New Subaru Forester And Outback Now Score SUVs With The Best Front Seats
Have you noticed the roads and interstate highways are getting crowded again? Americans have a love affair with their cars and we can’t wait to get back in them. A study by Cooper Tire found the average American spends almost three weeks per year in their car, with an average of eight hours and 22 minutes per week. That’s a lot of seat time, and one over-looked feature is how comfortable the front seats are in a car.
It’s impossible to get a feel for a car’s seat comfort on a short test drive around the block. Thanks to Consumer Reports, they drive thousands of miles to find out which cars have the best and worst front seats. In the fastest-growing compact SUV category, the 2020 Subaru Forester scores as one of the top choices. Other cars with the best front seats are the Volkswagen Tiguan, Honda CR-V, and Mazda CX-30. The worst in the category is the Honda HR-V.
The mid-size SUV vehicle segment is also growing fast as consumers with families are wanting larger all-wheel-drive models but that is still fuel-efficient. Subaru gets another honor with the 2020 Subaru Outback being scored on of the best models with the most comfortable front seats. The Dodge Durango, Jeep Grand Cherokee, and Kia Telluride also score high. The worst in the category is the Jeep Wrangler.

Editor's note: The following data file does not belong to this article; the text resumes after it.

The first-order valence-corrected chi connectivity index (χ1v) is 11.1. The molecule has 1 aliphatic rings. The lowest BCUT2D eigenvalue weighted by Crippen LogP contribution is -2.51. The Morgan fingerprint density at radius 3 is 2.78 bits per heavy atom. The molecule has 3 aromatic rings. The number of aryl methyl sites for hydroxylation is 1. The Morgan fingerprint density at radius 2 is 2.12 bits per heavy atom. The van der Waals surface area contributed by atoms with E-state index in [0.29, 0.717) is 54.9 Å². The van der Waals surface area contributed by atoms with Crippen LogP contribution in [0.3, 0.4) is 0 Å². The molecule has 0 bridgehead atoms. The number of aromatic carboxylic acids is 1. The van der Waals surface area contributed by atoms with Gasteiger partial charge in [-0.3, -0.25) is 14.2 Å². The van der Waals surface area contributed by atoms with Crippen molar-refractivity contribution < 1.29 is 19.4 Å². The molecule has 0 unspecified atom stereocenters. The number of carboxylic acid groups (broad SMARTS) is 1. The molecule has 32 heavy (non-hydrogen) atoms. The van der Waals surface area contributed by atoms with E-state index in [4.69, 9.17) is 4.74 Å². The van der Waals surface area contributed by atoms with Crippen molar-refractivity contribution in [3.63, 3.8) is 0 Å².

A lot goes into making a good seat for the driver. A car’s front seats need to have good adjustability, support, enough padding, power recline, provide plenty of space, lumbar support, and lower-back support to be comfortable for long commutes or road trips.
We have driven hundreds of vehicles and after a long drive, some seats allow you to relax and some vehicles’ front seats leave you feeling tired. The seating position and ride height is another overlooked feature. If you sit too low, you will be straining to see the road and other cars around you.
The 2020 Subaru Forester compact SUV and 2020 Outback wagon have a higher ride height than other SUVs allowing a better view of the road. They both come with 8.7-inches of ground clearance allowing you to slide in without stepping up and you won’t be dropping down to get in the front seat.
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Denis Flierl has invested over 30 years in the automotive industry in a consulting role working with every major car brand. He is an accredited member of the Rocky Mountain Automotive Press and the founder of Subaru Report where he covers all of the Japanese automaker's models. He has no affiliation with the brand and writes from a completely independent perspective. More stories can be found on the Torque News Subaru page. Follow Denis on Facebook, Twitter, and Instagram. Check back tomorrow for more unique, informative SUBARU news, reviews, and previews you can trust. We’ve got you covered!
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